If it must be secured, let's be smart on how we go about it
As a retailer that accepts card payments, you are obliged to spend a considerable amount of money on securing your payment systems (as stated in my previous post), but just like tying knots, there are many different ways to secure something, and knowing which approach to follow could prevent a disaster.
Your Qualified Security Assessor (QSA) should already have taken you through the standard questions to identify what sensitive data your organization has, where it is, and whether you need to store or even process it. And then the standard approach they recommend would typically be to segregate the network, encrypt data, and restrict access. But are there smarter approaches to consider (and is it in the QSA’s interest to simplify your PCI audits?)
In our upcoming white paper, we not only discuss descoping systems, outsourcing, tokenization, and point-to-point encryption (P2PE), we also capture the current sentiment and future expectations of retailers with respect to these. If you’re interested to read more, please register to receive your copy.
Unlike tying knots, there is no single best approach and it may be fruitful to implement a combination of multiple approaches; bear in mind too that your environment is unique, and will change over time. In my next installment, I will talk about outsourcing, and answer the question about whether it is possible to outsource your payments system without being shoe-horned into a one-size-fits-all solution (spoiler alert: it is!)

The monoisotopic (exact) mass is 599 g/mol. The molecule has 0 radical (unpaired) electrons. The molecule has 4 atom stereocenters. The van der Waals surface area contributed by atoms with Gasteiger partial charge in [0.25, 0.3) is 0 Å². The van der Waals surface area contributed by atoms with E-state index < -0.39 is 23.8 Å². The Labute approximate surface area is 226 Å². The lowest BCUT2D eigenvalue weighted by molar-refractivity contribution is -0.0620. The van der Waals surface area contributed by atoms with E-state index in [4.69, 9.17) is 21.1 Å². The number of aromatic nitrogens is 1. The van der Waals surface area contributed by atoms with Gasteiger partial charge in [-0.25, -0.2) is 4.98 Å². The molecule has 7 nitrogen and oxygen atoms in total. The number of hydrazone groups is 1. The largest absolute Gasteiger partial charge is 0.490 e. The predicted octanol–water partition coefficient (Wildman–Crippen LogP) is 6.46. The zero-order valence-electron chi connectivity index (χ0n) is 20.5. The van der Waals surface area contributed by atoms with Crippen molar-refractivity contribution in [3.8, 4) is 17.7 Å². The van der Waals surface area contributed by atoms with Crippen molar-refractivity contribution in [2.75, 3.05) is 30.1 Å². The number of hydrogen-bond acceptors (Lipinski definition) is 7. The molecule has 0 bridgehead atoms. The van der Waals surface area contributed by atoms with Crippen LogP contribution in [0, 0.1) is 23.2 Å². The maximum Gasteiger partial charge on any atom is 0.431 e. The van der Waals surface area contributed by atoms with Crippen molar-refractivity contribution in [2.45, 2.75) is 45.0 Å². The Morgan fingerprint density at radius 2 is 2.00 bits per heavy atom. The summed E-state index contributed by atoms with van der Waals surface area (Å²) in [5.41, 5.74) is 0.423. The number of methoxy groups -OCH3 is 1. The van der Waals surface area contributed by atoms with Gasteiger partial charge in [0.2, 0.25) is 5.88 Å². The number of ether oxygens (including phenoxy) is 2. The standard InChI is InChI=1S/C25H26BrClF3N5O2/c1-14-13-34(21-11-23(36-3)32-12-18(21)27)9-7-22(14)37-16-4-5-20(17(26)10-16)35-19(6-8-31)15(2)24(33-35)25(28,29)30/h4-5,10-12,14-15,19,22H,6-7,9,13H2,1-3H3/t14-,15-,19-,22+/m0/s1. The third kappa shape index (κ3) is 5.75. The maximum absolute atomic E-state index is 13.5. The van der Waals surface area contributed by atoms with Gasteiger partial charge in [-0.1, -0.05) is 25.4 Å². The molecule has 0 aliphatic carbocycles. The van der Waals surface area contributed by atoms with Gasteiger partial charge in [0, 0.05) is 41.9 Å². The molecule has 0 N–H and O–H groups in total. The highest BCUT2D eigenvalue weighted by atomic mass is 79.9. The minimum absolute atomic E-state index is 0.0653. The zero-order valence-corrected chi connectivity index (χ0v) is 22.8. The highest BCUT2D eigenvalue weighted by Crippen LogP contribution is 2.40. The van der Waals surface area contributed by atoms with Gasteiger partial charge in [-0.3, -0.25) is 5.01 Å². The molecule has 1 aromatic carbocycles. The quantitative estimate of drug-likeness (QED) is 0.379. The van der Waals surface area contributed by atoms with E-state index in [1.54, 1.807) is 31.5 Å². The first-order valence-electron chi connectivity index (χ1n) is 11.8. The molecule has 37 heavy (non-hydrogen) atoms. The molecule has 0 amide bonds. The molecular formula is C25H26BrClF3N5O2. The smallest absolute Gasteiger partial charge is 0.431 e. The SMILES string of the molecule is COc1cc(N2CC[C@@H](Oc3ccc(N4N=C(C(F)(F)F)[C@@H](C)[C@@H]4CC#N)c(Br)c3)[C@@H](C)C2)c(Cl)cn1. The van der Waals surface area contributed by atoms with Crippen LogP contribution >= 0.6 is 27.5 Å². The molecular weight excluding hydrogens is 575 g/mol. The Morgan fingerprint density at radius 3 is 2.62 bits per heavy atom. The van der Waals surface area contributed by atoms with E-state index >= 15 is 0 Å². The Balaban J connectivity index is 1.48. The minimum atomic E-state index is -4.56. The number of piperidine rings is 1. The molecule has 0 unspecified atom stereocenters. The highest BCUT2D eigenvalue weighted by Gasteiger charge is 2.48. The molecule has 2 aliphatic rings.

So I’d like to touch here on P2PE and tokenization. Earlier in the year, we ran a webinar, Keep the Hackers Out and Reduce Your PCI Scope with Point to Point Encryption, which explains the concepts; if you’re unfamiliar with them, you can watch a webinar replay here. They are often grouped together as complementary technologies and the questions you should consider before choosing a supplier are similar; however P2PE and tokenization can be implemented independently, and can be provided by different suppliers. The questions center on who owns the data, i.e. who controls the encryption keys loaded onto the PED, and where are they used to decrypt the data? And in the case of tokenization, where is the original sensitive data stored?
By its very nature, P2PE requires the PED manufacturer’s involvement, but should the PED manufacturer also provide the decryption appliance, and the inventory management? Delegating too much responsibility to one supplier could result in you being locked in. Similarly if the decryption keys and/or token vault are held by a 3rd party or PSP, how easily can you move to another provider? What about being able to add support for new payment types like closed loop / prepaid cards, PayPal, etc.? Will you be reliant on your PSP, and what will they charge you per transaction?
If you have any anecdotes to share (anonymous or otherwise), questions or advice, I’d love to hear from you. Thanks for reading this far, and until next time…
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